There is medical data that in comparison black women are less likely to have breast cancer than white women, however, when the mortality rate is measured instead the data show clearly that the death rate from breast cancer is higher in comparison between black women and white women. This discrepancy is either a result of them not seeking care, less access to care, or misdiagnosis of condition (Chapman et al., 2013).  This correlation is also shown in the percentages of complicated births. It is striking that black women with college degrees have a statistically higher percentage of complications during childbirth compared to white women who do not have a college degree. Again race and SES are the particular factors linked to the delivery of healthcare. When a doctor meets with any patient, the quality of healthcare provided is immeasurable and in these specific cases, it is imperative doctors ensure that the quality of care offered matches the needs of the patient regardless of any socially normed factors.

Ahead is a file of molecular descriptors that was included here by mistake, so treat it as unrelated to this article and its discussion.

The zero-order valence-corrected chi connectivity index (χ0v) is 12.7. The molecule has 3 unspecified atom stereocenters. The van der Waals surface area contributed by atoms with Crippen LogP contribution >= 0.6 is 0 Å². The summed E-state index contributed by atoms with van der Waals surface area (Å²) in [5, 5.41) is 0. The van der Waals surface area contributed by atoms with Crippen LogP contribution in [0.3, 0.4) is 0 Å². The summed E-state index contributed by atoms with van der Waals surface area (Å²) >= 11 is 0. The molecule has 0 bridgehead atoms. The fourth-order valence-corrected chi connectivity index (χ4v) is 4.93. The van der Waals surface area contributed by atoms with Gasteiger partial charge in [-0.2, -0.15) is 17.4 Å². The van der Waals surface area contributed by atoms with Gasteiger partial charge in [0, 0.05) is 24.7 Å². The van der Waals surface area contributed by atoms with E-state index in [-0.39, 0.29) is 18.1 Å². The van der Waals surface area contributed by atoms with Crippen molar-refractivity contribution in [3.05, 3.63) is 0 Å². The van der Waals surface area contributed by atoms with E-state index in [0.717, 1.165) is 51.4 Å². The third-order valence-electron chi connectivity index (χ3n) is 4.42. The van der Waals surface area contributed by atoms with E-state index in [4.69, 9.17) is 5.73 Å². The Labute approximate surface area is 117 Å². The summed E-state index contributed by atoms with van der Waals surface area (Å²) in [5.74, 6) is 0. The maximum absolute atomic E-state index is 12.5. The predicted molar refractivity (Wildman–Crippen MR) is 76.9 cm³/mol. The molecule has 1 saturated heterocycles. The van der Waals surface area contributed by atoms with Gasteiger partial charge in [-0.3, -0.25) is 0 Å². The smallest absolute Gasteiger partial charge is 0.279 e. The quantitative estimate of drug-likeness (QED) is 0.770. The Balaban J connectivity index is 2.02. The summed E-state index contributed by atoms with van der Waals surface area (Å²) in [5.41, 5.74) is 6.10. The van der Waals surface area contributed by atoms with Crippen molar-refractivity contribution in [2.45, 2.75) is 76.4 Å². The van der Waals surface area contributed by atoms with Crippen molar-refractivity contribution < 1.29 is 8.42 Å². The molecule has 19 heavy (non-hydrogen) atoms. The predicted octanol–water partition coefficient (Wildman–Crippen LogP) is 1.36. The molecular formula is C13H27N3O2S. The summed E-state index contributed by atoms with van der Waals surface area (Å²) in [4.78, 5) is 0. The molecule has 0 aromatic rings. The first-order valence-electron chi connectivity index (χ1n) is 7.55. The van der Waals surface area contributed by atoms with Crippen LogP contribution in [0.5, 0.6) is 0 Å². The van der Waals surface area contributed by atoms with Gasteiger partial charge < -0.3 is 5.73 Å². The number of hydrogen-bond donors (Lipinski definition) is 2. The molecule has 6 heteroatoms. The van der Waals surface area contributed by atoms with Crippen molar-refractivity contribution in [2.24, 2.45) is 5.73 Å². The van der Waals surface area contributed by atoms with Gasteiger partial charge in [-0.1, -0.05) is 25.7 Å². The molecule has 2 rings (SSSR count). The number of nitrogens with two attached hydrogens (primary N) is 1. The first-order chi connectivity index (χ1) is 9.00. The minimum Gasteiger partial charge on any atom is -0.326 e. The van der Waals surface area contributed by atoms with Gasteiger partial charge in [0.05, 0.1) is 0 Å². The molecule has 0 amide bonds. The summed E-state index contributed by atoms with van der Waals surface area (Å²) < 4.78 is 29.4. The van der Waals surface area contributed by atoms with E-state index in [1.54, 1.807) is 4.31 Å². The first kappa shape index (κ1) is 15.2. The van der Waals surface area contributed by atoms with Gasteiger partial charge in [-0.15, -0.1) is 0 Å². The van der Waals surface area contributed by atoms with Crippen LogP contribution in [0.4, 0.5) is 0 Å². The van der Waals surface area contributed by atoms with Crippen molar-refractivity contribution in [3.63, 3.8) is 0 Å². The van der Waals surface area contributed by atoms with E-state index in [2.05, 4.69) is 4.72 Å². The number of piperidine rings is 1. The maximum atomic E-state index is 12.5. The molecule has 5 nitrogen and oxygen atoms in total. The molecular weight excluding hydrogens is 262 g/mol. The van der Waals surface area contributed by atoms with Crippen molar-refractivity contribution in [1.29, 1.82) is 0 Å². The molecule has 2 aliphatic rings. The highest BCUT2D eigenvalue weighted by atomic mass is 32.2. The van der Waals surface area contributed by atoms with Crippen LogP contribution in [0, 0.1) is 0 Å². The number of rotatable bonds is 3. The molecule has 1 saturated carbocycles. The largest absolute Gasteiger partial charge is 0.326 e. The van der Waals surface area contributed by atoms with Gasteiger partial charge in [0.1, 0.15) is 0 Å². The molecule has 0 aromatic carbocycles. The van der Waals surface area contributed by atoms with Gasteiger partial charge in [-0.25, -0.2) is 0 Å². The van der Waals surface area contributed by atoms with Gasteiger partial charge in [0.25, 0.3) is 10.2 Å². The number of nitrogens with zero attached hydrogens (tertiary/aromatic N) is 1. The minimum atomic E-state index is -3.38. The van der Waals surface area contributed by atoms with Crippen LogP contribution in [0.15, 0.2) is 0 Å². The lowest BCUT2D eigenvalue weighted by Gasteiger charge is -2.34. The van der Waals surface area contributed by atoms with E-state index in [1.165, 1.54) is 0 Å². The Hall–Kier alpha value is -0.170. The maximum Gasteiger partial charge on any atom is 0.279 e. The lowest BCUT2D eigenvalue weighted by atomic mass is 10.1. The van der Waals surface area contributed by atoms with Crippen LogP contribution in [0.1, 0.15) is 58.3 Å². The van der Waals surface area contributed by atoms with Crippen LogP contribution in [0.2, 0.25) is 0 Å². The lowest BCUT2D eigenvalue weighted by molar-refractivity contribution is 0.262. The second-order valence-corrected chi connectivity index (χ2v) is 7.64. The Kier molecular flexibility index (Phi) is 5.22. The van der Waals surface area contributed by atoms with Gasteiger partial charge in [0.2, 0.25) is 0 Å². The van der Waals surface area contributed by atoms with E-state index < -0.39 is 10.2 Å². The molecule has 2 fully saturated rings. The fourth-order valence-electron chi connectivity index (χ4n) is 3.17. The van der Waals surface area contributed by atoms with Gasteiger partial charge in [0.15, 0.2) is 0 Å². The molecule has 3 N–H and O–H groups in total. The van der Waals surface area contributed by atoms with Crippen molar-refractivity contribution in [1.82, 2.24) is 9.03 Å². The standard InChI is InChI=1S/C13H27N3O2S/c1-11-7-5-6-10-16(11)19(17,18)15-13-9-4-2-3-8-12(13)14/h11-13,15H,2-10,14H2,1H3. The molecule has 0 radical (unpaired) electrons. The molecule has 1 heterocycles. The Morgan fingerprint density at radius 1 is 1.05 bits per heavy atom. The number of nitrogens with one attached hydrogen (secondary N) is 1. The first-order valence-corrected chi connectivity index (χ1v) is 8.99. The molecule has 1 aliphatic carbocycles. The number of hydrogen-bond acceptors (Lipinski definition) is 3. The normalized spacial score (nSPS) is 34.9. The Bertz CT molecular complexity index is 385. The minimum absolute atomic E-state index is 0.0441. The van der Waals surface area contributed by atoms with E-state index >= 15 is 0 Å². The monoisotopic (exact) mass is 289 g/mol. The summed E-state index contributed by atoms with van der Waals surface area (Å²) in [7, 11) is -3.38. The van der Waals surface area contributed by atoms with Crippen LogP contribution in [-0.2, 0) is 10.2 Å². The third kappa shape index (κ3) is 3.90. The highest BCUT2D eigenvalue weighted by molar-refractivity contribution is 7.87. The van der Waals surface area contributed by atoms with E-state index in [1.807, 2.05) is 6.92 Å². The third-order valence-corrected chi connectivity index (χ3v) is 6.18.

When physicians make medical decisions rooted in biases it may minimally cause misunderstanding and misdiagnosis, at worst denial of early treatment leading to death (Chapman et al., 2013). In another anecdotal experience a highly educated black woman was ultimately diagnosed with Thyroid cancer with two masses, one wrapped around her esophagus but the process to get the correct diagnosis and treatment took 2 years of her going to her primary doctor to be told the test results were within “normal limits”; because this woman understood the value of persistence and how to leverage her education, she self-referred to an Endocrinologist who ordered the correct test and within a week gave the correct diagnosis.